Here Comes The Noise!

GLENN Kirilow

Noise. That awful thing which nobody wants that most sadly never learn about. It's time to change that with this blog post.

You Don't Need an RTOS (Part 4)

Nathan Jones

In this fourth (and final!) article I'll share with you the last of the inter-process communication (IPC) methods I mentioned in Part 3: mailboxes/queues, counting semaphores, the Observer pattern, and something I'm calling a "marquee". When we're done, we'll have created the scaffolding for tasks to interact in all sorts of different the ways. Additionally, I'll share with you another alternative design for a non-preemptive scheduler called a dispatch queue that is simple to conceptualize and, like the time-triggered scheduler, can help you schedule some of your most difficult task sets.

7 Essential Steps for Reducing Power Consumption in Embedded Devices

Jacob Beningo

Reducing the amount of power your embedded device is consuming is not trivial. With so many devices moving to battery operations today, maximizing battery life can be the difference between a happy, raving customer and an unhappy one that ruins your company's reputation. This post explores seven steps for optimizing your embedded systems' power consumption. You'll gain insights into the steps and techniques necessary along with receiving a few resources to help you on your journey.

Parlez vous Fortran?

Colin Walls

A look at the variety of programming languages that are [or have been] used for embedded and some thoughts on the future possibilities.

Lost Secrets of the H-Bridge, Part V: Gate Drives for Dummies

Jason Sachs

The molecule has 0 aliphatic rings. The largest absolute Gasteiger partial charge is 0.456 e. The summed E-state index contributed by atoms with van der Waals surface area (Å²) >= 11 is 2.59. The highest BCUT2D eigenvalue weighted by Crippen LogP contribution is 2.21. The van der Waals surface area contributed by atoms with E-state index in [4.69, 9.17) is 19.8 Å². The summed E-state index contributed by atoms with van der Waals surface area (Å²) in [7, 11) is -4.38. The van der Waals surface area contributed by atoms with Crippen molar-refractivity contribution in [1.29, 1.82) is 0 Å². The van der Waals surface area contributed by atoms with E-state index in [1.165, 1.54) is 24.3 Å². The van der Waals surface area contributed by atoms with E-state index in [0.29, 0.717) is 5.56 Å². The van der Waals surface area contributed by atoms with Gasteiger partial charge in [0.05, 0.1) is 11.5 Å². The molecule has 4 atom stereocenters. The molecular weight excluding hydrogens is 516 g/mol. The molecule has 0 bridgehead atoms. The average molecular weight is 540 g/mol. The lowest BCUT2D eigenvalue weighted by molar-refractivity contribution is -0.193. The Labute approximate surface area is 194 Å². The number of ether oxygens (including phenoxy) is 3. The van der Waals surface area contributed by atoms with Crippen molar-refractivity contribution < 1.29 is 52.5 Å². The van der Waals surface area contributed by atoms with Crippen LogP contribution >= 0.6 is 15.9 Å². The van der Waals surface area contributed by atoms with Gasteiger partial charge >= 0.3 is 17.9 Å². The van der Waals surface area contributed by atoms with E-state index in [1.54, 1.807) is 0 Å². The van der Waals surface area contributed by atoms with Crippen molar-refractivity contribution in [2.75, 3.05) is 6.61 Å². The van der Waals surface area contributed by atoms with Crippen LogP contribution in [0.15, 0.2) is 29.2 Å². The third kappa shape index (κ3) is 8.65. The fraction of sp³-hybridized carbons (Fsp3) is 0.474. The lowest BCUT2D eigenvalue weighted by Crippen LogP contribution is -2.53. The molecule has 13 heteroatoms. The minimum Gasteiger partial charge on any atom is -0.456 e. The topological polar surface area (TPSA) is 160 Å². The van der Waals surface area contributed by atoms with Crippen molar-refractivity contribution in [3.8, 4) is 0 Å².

Learn the most important issues in power MOSFET and IGBT gate drives: - Transistor behavior during switching - Calculating turn-on and turn-off times - Passive components used between gate drive IC and transistor - Reverse recovery - Capacitively-coupled spurious turn-on - Factors that influence a good choice of turn-on and turn-off times - Gate drive supply voltage management - Bootstrap gate drives - Design issues impacting reliability

When a Mongoose met a MicroPython, part II

Sergio R Caprile

In the first part of this blog, we introduced this little framework to integrate MicroPython and Cesanta's Mongoose; where Mongoose runs when called by MicroPython and is able to run Python functions as callbacks for the events you decide in your event handler. Now we add MQTT to the equation, so we can subscribe to topics and publish messages right from MicroPython.

ANCS and HID: Controlling Your iPhone From Zephyr

Mohammed Billoo

In this blog post, we see how certain BLE services can be used to control an iPhone from a Nordic nRF52840 using The Zephyr Project. Specifically, we see how to control certain multimedia functionality using the HID service. Finally, we learn how to use the ANCS client library provided by Nordic in The Zephyr Project to accept or decline an incoming call.

You Don't Need an RTOS (Part 3)

Nathan Jones

In this third article I'll share with you a few cooperative schedulers (with a mix of both free and commercial licenses) that implement a few of the OS primitives that the "Superduperloop" is currently missing, possibly giving you a ready-to-go solution for your system. On the other hand, I don't think it's all that hard to add thread flags, binary and counting semaphores, event flags, mailboxes/queues, a simple Observer pattern, and something I call a "marquee" to the "Superduperloop"; I'll show you how to do that in the second half of this article and the next. Although it will take a little more work than just using one of the projects above, it will give you the maximum amount of control over your system and it will let you write tasks in ways you could only dream of using an RTOS or other off-the-shelf system.